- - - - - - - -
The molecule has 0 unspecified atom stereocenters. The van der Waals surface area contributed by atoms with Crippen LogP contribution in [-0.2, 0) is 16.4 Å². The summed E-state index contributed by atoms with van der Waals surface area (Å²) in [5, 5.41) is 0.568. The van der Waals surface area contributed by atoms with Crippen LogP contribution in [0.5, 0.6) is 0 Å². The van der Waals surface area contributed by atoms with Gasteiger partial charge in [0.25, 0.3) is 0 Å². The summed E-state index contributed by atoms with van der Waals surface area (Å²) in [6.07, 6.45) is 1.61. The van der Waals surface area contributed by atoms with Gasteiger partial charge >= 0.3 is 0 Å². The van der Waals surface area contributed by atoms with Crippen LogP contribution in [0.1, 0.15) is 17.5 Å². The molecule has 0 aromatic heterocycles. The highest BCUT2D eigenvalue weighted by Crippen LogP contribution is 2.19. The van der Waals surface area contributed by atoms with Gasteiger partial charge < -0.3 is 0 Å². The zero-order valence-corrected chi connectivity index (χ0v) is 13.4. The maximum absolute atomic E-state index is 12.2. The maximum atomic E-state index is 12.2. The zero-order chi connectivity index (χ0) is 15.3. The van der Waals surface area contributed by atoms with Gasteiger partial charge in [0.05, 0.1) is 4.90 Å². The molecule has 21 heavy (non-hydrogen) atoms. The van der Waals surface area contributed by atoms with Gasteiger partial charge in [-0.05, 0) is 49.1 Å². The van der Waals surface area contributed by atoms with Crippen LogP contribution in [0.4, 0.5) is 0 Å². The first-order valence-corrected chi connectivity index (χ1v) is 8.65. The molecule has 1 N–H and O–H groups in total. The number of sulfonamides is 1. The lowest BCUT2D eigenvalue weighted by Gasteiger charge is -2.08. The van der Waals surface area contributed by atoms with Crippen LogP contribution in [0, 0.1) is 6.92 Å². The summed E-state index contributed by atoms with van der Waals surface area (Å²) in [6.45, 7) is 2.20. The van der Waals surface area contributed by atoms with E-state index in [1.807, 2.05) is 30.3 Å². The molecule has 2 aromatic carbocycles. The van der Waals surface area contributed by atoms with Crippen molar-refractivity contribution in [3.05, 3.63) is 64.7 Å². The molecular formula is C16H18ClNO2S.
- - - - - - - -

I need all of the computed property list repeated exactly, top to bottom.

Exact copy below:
The molecule has 0 unspecified atom stereocenters. The van der Waals surface area contributed by atoms with Crippen LogP contribution in [-0.2, 0) is 16.4 Å². The summed E-state index contributed by atoms with van der Waals surface area (Å²) in [5, 5.41) is 0.568. The van der Waals surface area contributed by atoms with Crippen LogP contribution in [0.5, 0.6) is 0 Å². The van der Waals surface area contributed by atoms with Gasteiger partial charge in [0.25, 0.3) is 0 Å². The summed E-state index contributed by atoms with van der Waals surface area (Å²) in [6.07, 6.45) is 1.61. The van der Waals surface area contributed by atoms with Gasteiger partial charge >= 0.3 is 0 Å². The van der Waals surface area contributed by atoms with Crippen LogP contribution in [0.1, 0.15) is 17.5 Å². The molecule has 0 aromatic heterocycles. The highest BCUT2D eigenvalue weighted by Crippen LogP contribution is 2.19. The van der Waals surface area contributed by atoms with Gasteiger partial charge < -0.3 is 0 Å². The zero-order valence-corrected chi connectivity index (χ0v) is 13.4. The maximum absolute atomic E-state index is 12.2. The maximum atomic E-state index is 12.2. The zero-order chi connectivity index (χ0) is 15.3. The van der Waals surface area contributed by atoms with Gasteiger partial charge in [0.05, 0.1) is 4.90 Å². The molecule has 21 heavy (non-hydrogen) atoms. The van der Waals surface area contributed by atoms with Gasteiger partial charge in [-0.05, 0) is 49.1 Å². The van der Waals surface area contributed by atoms with Crippen LogP contribution in [0.4, 0.5) is 0 Å². The first-order valence-corrected chi connectivity index (χ1v) is 8.65. The molecule has 1 N–H and O–H groups in total. The number of sulfonamides is 1. The lowest BCUT2D eigenvalue weighted by Gasteiger charge is -2.08. The van der Waals surface area contributed by atoms with Crippen LogP contribution in [0, 0.1) is 6.92 Å². The summed E-state index contributed by atoms with van der Waals surface area (Å²) in [6.45, 7) is 2.20. The van der Waals surface area contributed by atoms with E-state index in [1.807, 2.05) is 30.3 Å². The molecule has 2 aromatic carbocycles. The van der Waals surface area contributed by atoms with Crippen molar-refractivity contribution in [3.05, 3.63) is 64.7 Å². The molecular formula is C16H18ClNO2S.